If you are looking for student volunteers who can offer a long-term commitment (e.g., several days a week for several months) then the summer months – after spring term final exams are finished – are ideal. But don’t wait until then to begin your outreach program. Students who are serious about landing a preferred summer position likely will begin investigating their options right after winter break. (And frankly, students who display such a conscientious commitment will likely make the best volunteers.)

When we undertake earned media campaigns specifically to attract student volunteers on behalf of our healthcare clients, we typically begin in February. That gives us time to cover our bases – including PSAs for local radio and TV, if appropriate; outreach via the community or local news sections of local papers; hyper-local news sites such as Patch, or Topics. Social media also plays a key role – Facebook and Twitter feeds are ideal avenues for reaching interested followers who can alert would-be volunteers or make recommendations. In addition, specialized websites such as VolunteerMatch.com can be a catalyst for attracting new volunteers to your organization.

Targeting Volunteers

Particularly in healthcare settings, organizations require that volunteers be at least 16 years old; pass a criminal background check and drug screening; and be able to show proof of immunizations, PPD shots, flu shots, and undergo orientation and training.

Student volunteers of high school or college age can be a tremendous source of energetic and enthusiastic helpers.  But how do you reach them?

  • Understand what’s most important to them. Typically, student volunteers will have a high level of curiosity about healthcare professions, an interest in learning how to be of service to a healthcare provider or a community organization, or perhaps they are looking to satisfy community service requirements required by some schools. Understanding their motivation will help you craft a more effective outreach message.

 

  • Tell Them What’s Expected. In crafting your outreach message, it’s important to be upfront about what is expected in terms of time commitment and what kinds of duties they will be fulfilling. Our hospice client asks students to be willing to donate as little as 45 minutes per week. But what they will get in return is generally much more valuable (a theme emphasized in the earned media effort) – the ability to fulfill community service hour requirements, hone their social abilities, boost self-confidence and develop new skills. Often, volunteers are simply asked to be present with patients – sharing favorite activities like reading, card games, playing music, or arts and crafts. Volunteers can also handle vital but often overlooked duties such as running errands and providing respite for family members.

 

  • Make It Easy. In today’s web-based world, you should make as much information as possible about the volunteer experience – including an online application – available in an easy-to-find location on your organization’s website. Be sure to include the links in your news releases and PSAs. This will also help drive traffic to your website as well as provide the media with a reason to provide link-backs to your site. Also make sure to provide the name and contact information of an individual who can respond promptly to questions and provide additional details that a would-be volunteer may have.

Volunteering can be a rewarding experience – for both the volunteers and the organizations that sponsor them. Attracting the best volunteers is similar to attracting great customers. To be successful, you first need to understand their needs, and develop a creative and comprehensive outreach program that fully exploits earned media to attract them to what hopefully be a mutually rewarding relationship.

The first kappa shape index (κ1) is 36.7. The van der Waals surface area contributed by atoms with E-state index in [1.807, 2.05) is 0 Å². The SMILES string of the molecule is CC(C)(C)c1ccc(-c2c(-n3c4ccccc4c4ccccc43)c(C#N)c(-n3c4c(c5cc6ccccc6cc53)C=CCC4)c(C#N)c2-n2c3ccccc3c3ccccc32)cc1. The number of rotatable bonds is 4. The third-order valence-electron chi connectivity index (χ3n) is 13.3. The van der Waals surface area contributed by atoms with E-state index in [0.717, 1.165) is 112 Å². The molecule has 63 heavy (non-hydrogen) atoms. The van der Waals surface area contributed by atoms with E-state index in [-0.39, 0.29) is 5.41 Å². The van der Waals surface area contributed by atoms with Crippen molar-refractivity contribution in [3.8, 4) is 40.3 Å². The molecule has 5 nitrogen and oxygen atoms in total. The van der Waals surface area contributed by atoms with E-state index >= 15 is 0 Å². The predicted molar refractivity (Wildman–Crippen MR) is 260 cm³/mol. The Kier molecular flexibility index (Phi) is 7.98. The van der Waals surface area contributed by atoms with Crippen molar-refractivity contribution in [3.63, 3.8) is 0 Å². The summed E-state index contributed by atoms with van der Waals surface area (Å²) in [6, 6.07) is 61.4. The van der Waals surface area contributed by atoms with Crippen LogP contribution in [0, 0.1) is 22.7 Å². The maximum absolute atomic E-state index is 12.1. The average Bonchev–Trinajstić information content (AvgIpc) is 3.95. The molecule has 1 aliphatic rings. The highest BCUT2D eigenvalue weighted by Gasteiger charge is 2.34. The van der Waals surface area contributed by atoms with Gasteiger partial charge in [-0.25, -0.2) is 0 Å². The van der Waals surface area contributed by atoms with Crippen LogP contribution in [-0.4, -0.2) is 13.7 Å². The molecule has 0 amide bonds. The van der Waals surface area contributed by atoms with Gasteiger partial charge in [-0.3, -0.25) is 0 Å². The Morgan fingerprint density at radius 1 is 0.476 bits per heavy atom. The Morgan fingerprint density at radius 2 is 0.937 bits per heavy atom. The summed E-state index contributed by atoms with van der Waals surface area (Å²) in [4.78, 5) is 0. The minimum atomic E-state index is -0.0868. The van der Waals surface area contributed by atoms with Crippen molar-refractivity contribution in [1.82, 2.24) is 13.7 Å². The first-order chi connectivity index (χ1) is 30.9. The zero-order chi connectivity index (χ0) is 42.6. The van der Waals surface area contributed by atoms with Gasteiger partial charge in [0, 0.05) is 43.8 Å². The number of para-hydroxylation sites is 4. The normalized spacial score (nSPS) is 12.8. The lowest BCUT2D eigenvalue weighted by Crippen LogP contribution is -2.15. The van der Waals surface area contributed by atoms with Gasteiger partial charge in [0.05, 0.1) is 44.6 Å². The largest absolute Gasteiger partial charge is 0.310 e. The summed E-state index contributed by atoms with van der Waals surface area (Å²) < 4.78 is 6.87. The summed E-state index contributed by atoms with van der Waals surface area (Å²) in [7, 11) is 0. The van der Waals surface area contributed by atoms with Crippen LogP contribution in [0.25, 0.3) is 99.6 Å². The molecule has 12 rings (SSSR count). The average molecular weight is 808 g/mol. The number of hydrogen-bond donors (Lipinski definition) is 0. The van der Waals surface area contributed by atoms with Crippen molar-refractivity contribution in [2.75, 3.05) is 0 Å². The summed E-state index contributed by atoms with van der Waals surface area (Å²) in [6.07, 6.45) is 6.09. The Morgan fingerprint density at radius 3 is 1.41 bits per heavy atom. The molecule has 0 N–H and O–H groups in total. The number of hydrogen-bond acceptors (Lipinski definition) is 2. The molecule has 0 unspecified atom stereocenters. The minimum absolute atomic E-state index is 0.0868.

Published September 19, 2017 by Spryte Communications in Public Affairs

Providers Need to Understand Patients’ Perspectives

Juneteenth – America’s Other Independence Day

Americans love their Fourth of July holiday. After all, it’s America’s birthday – the day we traditionally set aside to celebrate the signing of the Declaration of Independence and the establishment of a free nation where “all men are created equal.”

But for many, those hallowed words proved hollow. Hundreds of thousands of slaves throughout the young United States – especially in the South – would need to wait almost another century before their rights to equality were officially recognized.

Another View of History

On July 5, 1852, famed African American abolitionist Frederick Douglass, himself a former slave, delivered an impassioned speech spelling out the irony inherent in the July 4th celebration:

“This Fourth of July is yours, not mine. You may rejoice, I must mourn,” Douglass said. “What, to the American slave, is your Fourth of July? I answer: a day that reveals to him, more than all other days in the year, the gross injustice and cruelty to which he is the constant victim…”

It would take another 13 years, hundreds of thousands of lives, and a Civil War that tore apart the fabric of the American nation before four million African-American slaves would get their own taste of freedom.

Juneteenth – Freedom Reborn

On June 19, 1865, Union General Gordon Granger, military commander of the defeated Confederate state of Texas, read aloud General Order No. 3, telling the populace of Galveston that: “The people of Texas are informed that, in accordance with a proclamation of the United States, all slaves are free.”

Spontaneous celebrations among the newly freed African American population quickly erupted across the South as Juneteenth was born. African-American communities across the U.S. soon adopted Juneteenth as their own holiday, using it as an occasion for celebrating freedom with public events, picnics and church gatherings.

Lesson: Understanding Leads to Compassion

Once we understand the history of Juneteenth and how it came into being, it’s easier to appreciate why many African Americans consider Juneteenth to be a day to celebrate not only the vision of freedom President Lincoln described in his 1863 Emancipation Proclamation but also the original promise of the Declaration of Independence.